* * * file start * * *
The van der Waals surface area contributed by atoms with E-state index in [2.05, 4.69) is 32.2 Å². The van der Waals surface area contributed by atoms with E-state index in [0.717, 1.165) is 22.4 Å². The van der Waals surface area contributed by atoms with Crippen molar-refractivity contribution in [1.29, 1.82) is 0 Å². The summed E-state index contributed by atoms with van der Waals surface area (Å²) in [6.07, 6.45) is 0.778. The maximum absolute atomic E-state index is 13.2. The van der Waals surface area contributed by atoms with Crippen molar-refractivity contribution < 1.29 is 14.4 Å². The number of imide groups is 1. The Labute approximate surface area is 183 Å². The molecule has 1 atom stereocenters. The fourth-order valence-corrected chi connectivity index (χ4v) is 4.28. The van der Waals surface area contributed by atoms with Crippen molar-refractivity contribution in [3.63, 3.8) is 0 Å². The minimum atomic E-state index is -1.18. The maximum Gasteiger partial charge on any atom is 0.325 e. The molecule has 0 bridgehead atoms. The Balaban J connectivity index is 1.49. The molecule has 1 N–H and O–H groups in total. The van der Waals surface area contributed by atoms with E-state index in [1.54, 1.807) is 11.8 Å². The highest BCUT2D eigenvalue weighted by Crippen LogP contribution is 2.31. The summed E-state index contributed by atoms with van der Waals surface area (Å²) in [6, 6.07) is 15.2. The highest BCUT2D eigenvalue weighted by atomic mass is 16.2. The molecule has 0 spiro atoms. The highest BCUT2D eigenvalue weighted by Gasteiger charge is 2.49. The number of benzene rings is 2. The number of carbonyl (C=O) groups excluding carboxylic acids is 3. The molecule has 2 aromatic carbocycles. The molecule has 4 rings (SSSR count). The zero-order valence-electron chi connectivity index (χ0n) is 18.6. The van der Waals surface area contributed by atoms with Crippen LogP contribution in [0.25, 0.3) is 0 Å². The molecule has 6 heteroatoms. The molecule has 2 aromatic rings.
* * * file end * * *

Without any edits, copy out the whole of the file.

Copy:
The van der Waals surface area contributed by atoms with E-state index in [2.05, 4.69) is 32.2 Å². The van der Waals surface area contributed by atoms with E-state index in [0.717, 1.165) is 22.4 Å². The van der Waals surface area contributed by atoms with Crippen molar-refractivity contribution in [1.29, 1.82) is 0 Å². The summed E-state index contributed by atoms with van der Waals surface area (Å²) in [6.07, 6.45) is 0.778. The maximum absolute atomic E-state index is 13.2. The van der Waals surface area contributed by atoms with Crippen molar-refractivity contribution < 1.29 is 14.4 Å². The number of imide groups is 1. The Labute approximate surface area is 183 Å². The molecule has 1 atom stereocenters. The fourth-order valence-corrected chi connectivity index (χ4v) is 4.28. The van der Waals surface area contributed by atoms with Crippen molar-refractivity contribution in [3.63, 3.8) is 0 Å². The minimum atomic E-state index is -1.18. The maximum Gasteiger partial charge on any atom is 0.325 e. The molecule has 0 bridgehead atoms. The Balaban J connectivity index is 1.49. The molecule has 1 N–H and O–H groups in total. The van der Waals surface area contributed by atoms with E-state index in [1.54, 1.807) is 11.8 Å². The highest BCUT2D eigenvalue weighted by Crippen LogP contribution is 2.31. The summed E-state index contributed by atoms with van der Waals surface area (Å²) in [6, 6.07) is 15.2. The highest BCUT2D eigenvalue weighted by atomic mass is 16.2. The molecule has 0 spiro atoms. The highest BCUT2D eigenvalue weighted by Gasteiger charge is 2.49. The number of benzene rings is 2. The number of carbonyl (C=O) groups excluding carboxylic acids is 3. The molecule has 2 aromatic carbocycles. The molecule has 4 rings (SSSR count). The zero-order valence-electron chi connectivity index (χ0n) is 18.6. The van der Waals surface area contributed by atoms with Crippen LogP contribution in [0.25, 0.3) is 0 Å². The molecule has 6 heteroatoms. The molecule has 2 aromatic rings.